As experts note, “for Maoist theoreticians, of course, there are also quite a few inconveniences in their ideological kinship with Trotskyism. In itself, this fact completely refutes their claims to the originality of Maoist theories. However, it is nothing that the Trotskyists insist on their closeness to the Maoists, although they look down on them somewhat.”[265]In a certain sense, Maoism was a greater danger than Trotskyism, since the latter was completely cut off from the masses, while the former was forcibly imposed on the population of a large state and its "friends" abroad. With their rabid anti-Sovietism, the Peking leaders of the 1960s and 1980s even outdid Trotsky and his followers. But Trotskyism is perceived as a more European phenomenon and, in many respects, it takes root in the West more easily. The French communists emphasized that "it is more profitable for certain circles of the bourgeoisie to support the Trotskyists than the Maoists," because the former allegedly "have no national soil, while the latter are connected with the specific interests of the Peking leadership." The Communists of the FRG added that the Trotskyist ideology is more easily "associated with a specific social-democratic variety of anti-communism", therefore "our party was able to more easily wrest supporters of Maoist groups from the influence of a hostile ideology than supporters of Trotskyist groups."[266]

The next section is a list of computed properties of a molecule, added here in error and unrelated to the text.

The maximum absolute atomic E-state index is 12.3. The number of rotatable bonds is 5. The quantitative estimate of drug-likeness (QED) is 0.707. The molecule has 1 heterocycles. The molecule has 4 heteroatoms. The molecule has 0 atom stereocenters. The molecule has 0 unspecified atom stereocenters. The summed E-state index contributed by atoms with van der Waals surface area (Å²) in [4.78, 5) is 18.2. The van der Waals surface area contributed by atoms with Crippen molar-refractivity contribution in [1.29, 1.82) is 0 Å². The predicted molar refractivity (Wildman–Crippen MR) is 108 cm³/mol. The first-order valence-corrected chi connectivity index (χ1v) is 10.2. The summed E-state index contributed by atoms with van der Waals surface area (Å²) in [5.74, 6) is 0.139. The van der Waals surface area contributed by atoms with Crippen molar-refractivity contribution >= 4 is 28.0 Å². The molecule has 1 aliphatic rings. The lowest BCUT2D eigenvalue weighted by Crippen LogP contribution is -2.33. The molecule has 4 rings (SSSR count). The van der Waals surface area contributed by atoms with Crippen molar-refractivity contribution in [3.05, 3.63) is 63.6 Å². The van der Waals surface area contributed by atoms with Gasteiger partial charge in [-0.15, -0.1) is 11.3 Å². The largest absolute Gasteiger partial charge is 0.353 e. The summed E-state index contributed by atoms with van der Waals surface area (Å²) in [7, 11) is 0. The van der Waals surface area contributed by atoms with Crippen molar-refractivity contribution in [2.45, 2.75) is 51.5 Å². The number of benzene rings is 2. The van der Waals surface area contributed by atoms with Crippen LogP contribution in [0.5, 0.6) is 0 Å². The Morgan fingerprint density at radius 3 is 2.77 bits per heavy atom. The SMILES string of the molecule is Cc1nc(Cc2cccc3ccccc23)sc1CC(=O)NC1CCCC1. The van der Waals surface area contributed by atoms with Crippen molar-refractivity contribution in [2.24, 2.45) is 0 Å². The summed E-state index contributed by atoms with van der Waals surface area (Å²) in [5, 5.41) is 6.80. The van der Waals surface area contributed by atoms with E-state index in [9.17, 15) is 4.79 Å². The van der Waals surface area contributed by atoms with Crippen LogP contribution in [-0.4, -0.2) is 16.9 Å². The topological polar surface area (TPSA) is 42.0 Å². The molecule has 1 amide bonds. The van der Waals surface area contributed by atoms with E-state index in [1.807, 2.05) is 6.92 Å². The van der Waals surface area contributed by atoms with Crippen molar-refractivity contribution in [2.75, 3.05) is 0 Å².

Trotskyists, Zionists, Fascists, Maoists...